Pitt and Penn State now are comprised of almost 40% OOS students. There are about 105k less kids enrolled in public schools in PA than in 2005. About a 6% drop. It will accelerate. PA has too many colleges. Not enough kids. Having less kids to pull from could also impact financial viability in the methodology. At the end of the day most kids stay within a short distance of the college they attend. Contrary to what you see on CC most kids don't go across the country for college.

    http://censusviewer.com/state/NJ

    https://www.education.pa.gov/DataAndReporting/Enrollment/Pages/default.aspx

    https://www.education.pa.gov/DataAndReporting/Enrollment/Pages/EnrProjections.aspx
    edited December 2019
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  • chmcnmchmcnm 343 replies4 threads Member
    TheBigChef wrote: »
    Fordham University got a C minus with a 1.72 GPA. That's surprising to me.

    My S20 applied to Fordham. I liked the Rose Hill campus. However, with COA pushing $80k/year how many full-pay kids are there really?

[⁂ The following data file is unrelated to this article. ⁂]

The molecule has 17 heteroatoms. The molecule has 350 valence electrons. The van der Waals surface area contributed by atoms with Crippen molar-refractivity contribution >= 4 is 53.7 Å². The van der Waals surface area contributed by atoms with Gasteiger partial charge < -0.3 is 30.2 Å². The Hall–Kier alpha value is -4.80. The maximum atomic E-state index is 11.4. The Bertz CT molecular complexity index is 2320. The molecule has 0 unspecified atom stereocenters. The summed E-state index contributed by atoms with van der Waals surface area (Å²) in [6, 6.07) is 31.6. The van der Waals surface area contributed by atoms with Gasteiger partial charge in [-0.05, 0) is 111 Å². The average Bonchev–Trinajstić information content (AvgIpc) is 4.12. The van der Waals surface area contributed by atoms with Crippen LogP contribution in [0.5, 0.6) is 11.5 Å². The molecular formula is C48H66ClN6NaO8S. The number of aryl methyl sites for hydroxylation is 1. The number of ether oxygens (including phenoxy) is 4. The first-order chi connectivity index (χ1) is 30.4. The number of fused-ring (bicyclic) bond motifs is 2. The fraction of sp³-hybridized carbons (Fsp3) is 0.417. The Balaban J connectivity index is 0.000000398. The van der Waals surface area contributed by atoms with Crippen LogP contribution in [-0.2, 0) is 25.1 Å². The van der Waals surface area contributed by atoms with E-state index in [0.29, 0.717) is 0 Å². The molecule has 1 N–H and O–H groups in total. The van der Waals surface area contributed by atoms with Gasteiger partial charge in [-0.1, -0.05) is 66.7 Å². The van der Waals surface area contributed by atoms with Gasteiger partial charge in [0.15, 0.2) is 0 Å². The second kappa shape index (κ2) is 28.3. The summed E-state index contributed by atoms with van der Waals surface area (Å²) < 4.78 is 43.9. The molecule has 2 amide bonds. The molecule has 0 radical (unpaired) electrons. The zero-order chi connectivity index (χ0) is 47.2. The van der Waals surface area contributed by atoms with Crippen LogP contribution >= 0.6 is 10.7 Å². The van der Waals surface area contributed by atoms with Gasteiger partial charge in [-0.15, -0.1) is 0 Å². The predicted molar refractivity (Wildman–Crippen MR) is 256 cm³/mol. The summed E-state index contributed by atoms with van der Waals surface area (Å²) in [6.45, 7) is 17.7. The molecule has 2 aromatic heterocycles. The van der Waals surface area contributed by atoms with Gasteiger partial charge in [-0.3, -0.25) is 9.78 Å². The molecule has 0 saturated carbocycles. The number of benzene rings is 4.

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  • scholarminscholarmin 27 replies12 threads Junior Member
    I think it's probably more helpful to look at tiers (i.e., the letter grades) than dither about differences in a few hundredths of a point within tiers, honestly.
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  • PublisherPublisher 9063 replies110 threads Senior Member
    edited December 2019
    @scholarmin: Thank you for posting this.

    There are 20 schools with the highest rating--A+--for financial health.

    The 20 schools rated A+ are:

    Stanford
    MIT
    Notre Dame
    Princeton
    UPenn

    Yale
    Northwestern
    Dartmouth College
    Columbia
    Williams College

    Cornell
    CalTech
    Rice
    Hillsdale
    Carnegie Mellon University

    Wash & Lee
    Wellesley College
    Brown
    Duke
    WashUStL

    35 Schools received the second highest grade of "A"
    edited December 2019
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  • PublisherPublisher 9063 replies110 threads Senior Member
    edited December 2019
    I would type up more thorough lists, but the Forbes website is almost unusable as it frequently jumps & frequently reverts to commercials. Nonetheless, it is shocking how many schools grade at "C", C-" & "D".
    edited December 2019
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  • TomSrOfBostonTomSrOfBoston 15082 replies1021 threads Senior Member
    From the methodology the rating seems to penalize colleges that give out institutional aid, that is to say colleges that serve lower income students. It rewards colleges that give out litttle institutional aid, those colleges with relatively few lower income students.
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  • Mwfan1921Mwfan1921 2972 replies51 threads Senior Member